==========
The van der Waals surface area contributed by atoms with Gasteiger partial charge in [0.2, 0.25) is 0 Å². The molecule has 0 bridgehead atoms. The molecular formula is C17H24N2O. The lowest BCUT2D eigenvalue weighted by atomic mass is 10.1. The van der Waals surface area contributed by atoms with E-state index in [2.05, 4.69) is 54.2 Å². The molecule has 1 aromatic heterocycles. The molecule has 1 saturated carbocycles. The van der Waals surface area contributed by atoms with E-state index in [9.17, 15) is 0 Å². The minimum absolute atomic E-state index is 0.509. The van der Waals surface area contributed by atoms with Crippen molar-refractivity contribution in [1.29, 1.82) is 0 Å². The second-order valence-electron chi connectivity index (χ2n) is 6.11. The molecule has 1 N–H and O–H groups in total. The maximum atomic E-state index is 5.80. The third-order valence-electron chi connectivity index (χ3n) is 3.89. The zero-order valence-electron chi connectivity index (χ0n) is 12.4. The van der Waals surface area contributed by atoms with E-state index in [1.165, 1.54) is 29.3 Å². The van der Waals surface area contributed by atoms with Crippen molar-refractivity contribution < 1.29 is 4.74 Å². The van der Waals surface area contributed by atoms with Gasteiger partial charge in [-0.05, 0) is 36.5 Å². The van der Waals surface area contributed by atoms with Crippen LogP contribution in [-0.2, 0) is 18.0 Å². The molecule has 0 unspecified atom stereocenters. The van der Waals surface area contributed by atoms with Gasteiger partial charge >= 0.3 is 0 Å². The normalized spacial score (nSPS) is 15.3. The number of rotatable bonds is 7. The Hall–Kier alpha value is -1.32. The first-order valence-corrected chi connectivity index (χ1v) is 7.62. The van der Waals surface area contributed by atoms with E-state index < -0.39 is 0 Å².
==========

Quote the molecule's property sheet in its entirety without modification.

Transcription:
The van der Waals surface area contributed by atoms with Gasteiger partial charge in [0.2, 0.25) is 0 Å². The molecule has 0 bridgehead atoms. The molecular formula is C17H24N2O. The lowest BCUT2D eigenvalue weighted by atomic mass is 10.1. The van der Waals surface area contributed by atoms with E-state index in [2.05, 4.69) is 54.2 Å². The molecule has 1 aromatic heterocycles. The molecule has 1 saturated carbocycles. The van der Waals surface area contributed by atoms with E-state index in [9.17, 15) is 0 Å². The minimum absolute atomic E-state index is 0.509. The van der Waals surface area contributed by atoms with Crippen molar-refractivity contribution in [1.29, 1.82) is 0 Å². The second-order valence-electron chi connectivity index (χ2n) is 6.11. The molecule has 1 N–H and O–H groups in total. The maximum atomic E-state index is 5.80. The third-order valence-electron chi connectivity index (χ3n) is 3.89. The zero-order valence-electron chi connectivity index (χ0n) is 12.4. The van der Waals surface area contributed by atoms with E-state index in [1.165, 1.54) is 29.3 Å². The van der Waals surface area contributed by atoms with Crippen molar-refractivity contribution < 1.29 is 4.74 Å². The van der Waals surface area contributed by atoms with Gasteiger partial charge in [-0.05, 0) is 36.5 Å². The van der Waals surface area contributed by atoms with Crippen LogP contribution in [-0.2, 0) is 18.0 Å². The molecule has 0 unspecified atom stereocenters. The van der Waals surface area contributed by atoms with Gasteiger partial charge >= 0.3 is 0 Å². The normalized spacial score (nSPS) is 15.3. The number of rotatable bonds is 7. The Hall–Kier alpha value is -1.32. The first-order valence-corrected chi connectivity index (χ1v) is 7.62. The van der Waals surface area contributed by atoms with E-state index < -0.39 is 0 Å².